What's the ROI on an Employee Referral?

Although many companies have already implemented an employee referral program, there are numerous companies still on the fence about them. Even if you’re one of those companies that still hasn’t committed to a referral program, you’ve probably heard a lot about them.

You’ve likely heard about the benefits of employee referrals in terms of cultural fit and quality of hire. Those benefits certainly weigh into the decision to create and maintain an employee referral program, but they aren’t the only advantages. An employee referral program also makes a great deal of financial sense.

Every company, regardless of the good or service they market, is driven by one overriding factor: The bottom line. How an action either makes or saves money is a vital consideration for each department within a business. Ignoring this reality can have dire consequences for individual managers and for companies as a whole.

The measure of an action’s effect on the bottom line is often referred to as Return on Investment, or ROI. Actions with a high return on investment are the holy grail of business management, as a healthy bottom line means a higher likelihood of increased revenues, raises and year-end bonuses. It’s something every employee should be interested in.

Let’s look at the ROI of an employee referral program. To determine the ROI, you have to understand the key factors that influence both costs and savings with regard to a referral program.

5 Elements of Hiring ROI

There are five basic issues to consider when it comes to hiring. Each one represents a specific cost associated with the hiring process.

  • Direct Hiring Costs
  • Days to Hire
  • Lost Productivity
  • Onboarding and Training
  • Retention
Direct Hiring Costs

These are the expenses you incur through conducting a hiring search. Looking for new hires is the reason you pay your human resources or talent acquisition team, but it’s not the only responsibility they have. Although time spent on hiring may be time well spent, everyone wants to maximize productivity. Other hiring costs include posting and promoting jobs on job sites and career boards, and for some positions, costs include the hiring of an outside recruiter.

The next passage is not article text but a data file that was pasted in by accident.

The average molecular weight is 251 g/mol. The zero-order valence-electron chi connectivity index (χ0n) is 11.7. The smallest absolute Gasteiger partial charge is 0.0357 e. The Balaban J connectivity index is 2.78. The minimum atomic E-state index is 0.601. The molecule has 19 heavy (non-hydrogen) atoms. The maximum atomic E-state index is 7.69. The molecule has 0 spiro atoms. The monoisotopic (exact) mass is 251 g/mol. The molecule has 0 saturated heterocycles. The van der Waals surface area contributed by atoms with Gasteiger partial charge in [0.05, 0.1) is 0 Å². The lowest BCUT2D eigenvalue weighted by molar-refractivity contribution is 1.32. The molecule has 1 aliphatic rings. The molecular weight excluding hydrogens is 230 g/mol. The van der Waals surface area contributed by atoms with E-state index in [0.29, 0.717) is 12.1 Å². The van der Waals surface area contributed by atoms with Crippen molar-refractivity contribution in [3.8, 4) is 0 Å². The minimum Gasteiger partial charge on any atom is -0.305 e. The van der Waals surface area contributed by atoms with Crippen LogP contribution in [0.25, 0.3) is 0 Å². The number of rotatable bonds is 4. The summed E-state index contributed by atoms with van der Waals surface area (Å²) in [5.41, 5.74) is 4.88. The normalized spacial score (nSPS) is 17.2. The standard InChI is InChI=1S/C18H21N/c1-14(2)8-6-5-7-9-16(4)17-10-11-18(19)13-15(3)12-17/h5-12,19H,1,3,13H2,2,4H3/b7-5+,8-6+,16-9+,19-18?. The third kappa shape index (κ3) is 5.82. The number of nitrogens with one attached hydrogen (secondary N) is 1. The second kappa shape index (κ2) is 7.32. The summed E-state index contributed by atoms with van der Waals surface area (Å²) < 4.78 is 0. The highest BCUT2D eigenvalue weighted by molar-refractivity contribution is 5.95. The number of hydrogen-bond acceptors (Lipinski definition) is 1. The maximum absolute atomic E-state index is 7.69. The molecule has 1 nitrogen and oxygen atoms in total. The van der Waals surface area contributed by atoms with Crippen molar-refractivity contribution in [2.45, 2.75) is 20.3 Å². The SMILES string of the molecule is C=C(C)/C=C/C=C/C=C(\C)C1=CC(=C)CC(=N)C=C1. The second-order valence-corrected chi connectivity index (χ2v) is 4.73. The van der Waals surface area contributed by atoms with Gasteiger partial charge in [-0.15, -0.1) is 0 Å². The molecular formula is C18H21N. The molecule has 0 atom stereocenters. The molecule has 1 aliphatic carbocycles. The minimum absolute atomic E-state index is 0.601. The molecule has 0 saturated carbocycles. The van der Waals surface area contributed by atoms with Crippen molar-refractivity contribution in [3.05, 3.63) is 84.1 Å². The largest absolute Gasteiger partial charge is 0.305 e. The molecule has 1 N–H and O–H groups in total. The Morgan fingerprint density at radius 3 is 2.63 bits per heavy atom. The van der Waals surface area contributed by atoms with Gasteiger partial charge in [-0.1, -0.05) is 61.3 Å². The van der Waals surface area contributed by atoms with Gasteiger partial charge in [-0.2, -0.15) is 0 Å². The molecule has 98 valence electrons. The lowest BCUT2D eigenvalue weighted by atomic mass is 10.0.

Days to Hire

The longer a position stays open, the more time, energy and even money you’ll have to put into filling it, particularly if you reach the point where you go through multiple rounds of interviews, only to start over because you didn’t feel comfortable with the applicants you brought in. Additionally, candidates who find job openings that have been posted for more than 2-3 months begin to see such opportunities as jobs to avoid.1 Fortunately, employee referrals have shown to reduce the hiring time of open positions by almost 50% compared to hires from a career site.2


Lost Productivity

Every day a position remains open is one more day that a task or tasks aren’t being done. Don’t believe that you can successfully divvy up the workload of an open position between remaining employees and get the same level of production. Overloading employees with sometimes disparate job functions will decrease production in all areas and it can lead to frustration and burn out for existing employees. If you feel like you’re able to “share” a job without lowering production, then you need to ask yourself if you even need to fill the position.


Onboarding and Training

Even the best candidate will take time to settle into the routine of your office and become accustomed to the processes and quirks of your workplace. They can’t just hit the ground running. Although every job is different, you have to plan for a learning curve before you can expect a new employee to maximize their potential.


Retention

Keeping employees is the real secret of successful hiring. The best way to save on a hiring search is to not have to do one. Employee longevity means saving all the costs and expenses related to hiring. Referral hires tend to be more loyal than hires from other source, and almost 50% of referrals will stay at least three years.2

EmployeeReferrals.com addresses all five areas of hiring costs and savings. Employee referrals reduce direct hiring costs and lost productivity, hire faster, allowing for expedited onboarding, and they stay longer. EmployeeReferrals.com has developed an ROI calculator to show the impact their support can provide; and with savings per referral hire in the thousands, EmployeeReferrals.com can significantly affect your bottom line.


Sources
www.hireright.com
www.jobvite.com